But the owners and operators of DE-CIX are allowed to talk about foreign intelligence services and they are adamant that the NSA and others are not tapping its exchange. “If a foreign intelligence agency was harvesting data from our exchange then we would know about it,” says Arnold Nipper, founder and chief technology officer. “Our technicians are on site every day; if someone put in a cable we would see.”
Andrew Blum, author of Tubes, a book about the infrastructure of the internet, is also puzzled by the Spiegel claims. “Saying the NSA is tapping all of DE-CIX is like saying the FBI is somehow searching every single passenger that passes through Frankfurt airport?.?.?.?Having seen the place up close I’m very sceptical of the notion of wholesale tapping,” he says.
That is because a spy agency would have to penetrate not one, but hundreds of fibre optic cables at multiple sites. In addition, a big chunk of traffic is exchanged not via the Frankfurt hub but bilaterally between tech companies which rent data centre space near the node, in a process known as peering. Seizing all of this would be a mammoth and conspicuous task, Mr Nipper of DE-CIX says. . . .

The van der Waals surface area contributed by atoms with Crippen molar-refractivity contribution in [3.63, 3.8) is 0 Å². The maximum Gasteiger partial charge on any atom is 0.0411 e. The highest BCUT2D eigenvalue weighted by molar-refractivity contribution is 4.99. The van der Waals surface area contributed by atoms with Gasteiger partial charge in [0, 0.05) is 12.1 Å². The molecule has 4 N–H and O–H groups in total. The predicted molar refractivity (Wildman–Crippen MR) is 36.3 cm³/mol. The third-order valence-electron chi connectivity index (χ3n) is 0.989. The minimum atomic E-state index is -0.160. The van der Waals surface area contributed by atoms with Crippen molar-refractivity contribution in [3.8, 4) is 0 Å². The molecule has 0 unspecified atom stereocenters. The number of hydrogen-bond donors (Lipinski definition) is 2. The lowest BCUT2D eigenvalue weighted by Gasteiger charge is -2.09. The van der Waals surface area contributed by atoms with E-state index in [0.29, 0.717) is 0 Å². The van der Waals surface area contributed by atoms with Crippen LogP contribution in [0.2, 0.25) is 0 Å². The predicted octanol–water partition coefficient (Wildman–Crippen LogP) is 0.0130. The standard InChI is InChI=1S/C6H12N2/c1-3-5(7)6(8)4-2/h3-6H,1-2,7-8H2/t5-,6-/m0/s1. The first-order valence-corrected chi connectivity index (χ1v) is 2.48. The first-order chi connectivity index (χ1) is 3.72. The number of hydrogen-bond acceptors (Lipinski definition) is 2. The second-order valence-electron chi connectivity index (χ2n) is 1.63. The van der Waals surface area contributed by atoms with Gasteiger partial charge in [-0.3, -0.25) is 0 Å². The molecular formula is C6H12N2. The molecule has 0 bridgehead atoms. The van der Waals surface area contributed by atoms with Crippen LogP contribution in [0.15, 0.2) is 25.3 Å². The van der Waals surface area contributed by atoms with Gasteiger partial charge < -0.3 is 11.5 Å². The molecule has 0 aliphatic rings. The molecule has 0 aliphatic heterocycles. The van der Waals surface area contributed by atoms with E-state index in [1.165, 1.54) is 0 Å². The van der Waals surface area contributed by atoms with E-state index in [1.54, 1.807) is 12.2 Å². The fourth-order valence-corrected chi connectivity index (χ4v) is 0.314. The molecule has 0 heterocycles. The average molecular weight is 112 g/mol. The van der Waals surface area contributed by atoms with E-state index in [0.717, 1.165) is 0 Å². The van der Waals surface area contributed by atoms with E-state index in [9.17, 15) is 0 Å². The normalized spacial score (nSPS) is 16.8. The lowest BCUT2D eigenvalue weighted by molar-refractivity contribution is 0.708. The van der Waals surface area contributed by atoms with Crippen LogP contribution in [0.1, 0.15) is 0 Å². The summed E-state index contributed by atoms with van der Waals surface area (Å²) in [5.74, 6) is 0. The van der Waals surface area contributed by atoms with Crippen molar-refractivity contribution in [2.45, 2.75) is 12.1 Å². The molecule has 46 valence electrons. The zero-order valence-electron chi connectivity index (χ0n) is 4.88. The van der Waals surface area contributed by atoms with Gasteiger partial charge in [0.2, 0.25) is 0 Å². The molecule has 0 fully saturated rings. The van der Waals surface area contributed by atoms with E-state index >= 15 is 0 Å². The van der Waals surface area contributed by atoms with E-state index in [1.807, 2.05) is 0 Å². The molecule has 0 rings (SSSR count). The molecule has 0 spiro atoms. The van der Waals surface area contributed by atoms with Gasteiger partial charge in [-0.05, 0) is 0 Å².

EXCERPT: A U.S. spy program is widely targeting data in emails and telephone calls across Latin America, and is focusing on energy issues, not just information related to military, political or terror topics, a Brazilian newspaper reported Tuesday.
The O Globo newspaper said it has access to some of the documents released by National Security Agency leaker Edward Snowden. The American journalist who obtained the classified information from Snowden lives in Brazil and is helping write stories for the daily.
O Globo published what it said are slides that Snowden released indicating the U.S. effort is gathering information on energy in Mexico and oil in Venezuela. There was no information released about what information was obtained, nor any companies that were targeted.
The report also said that Colombia, the strongest U.S. military ally in South America, along with Mexico and Brazil, were the countries where the U.S. program intercepted the biggest chunks of information on emails and telephone calls during the last five years. Similar activities took place in Argentina and Ecuador, among others.
Figures weren’t published on how many intercepts occurred.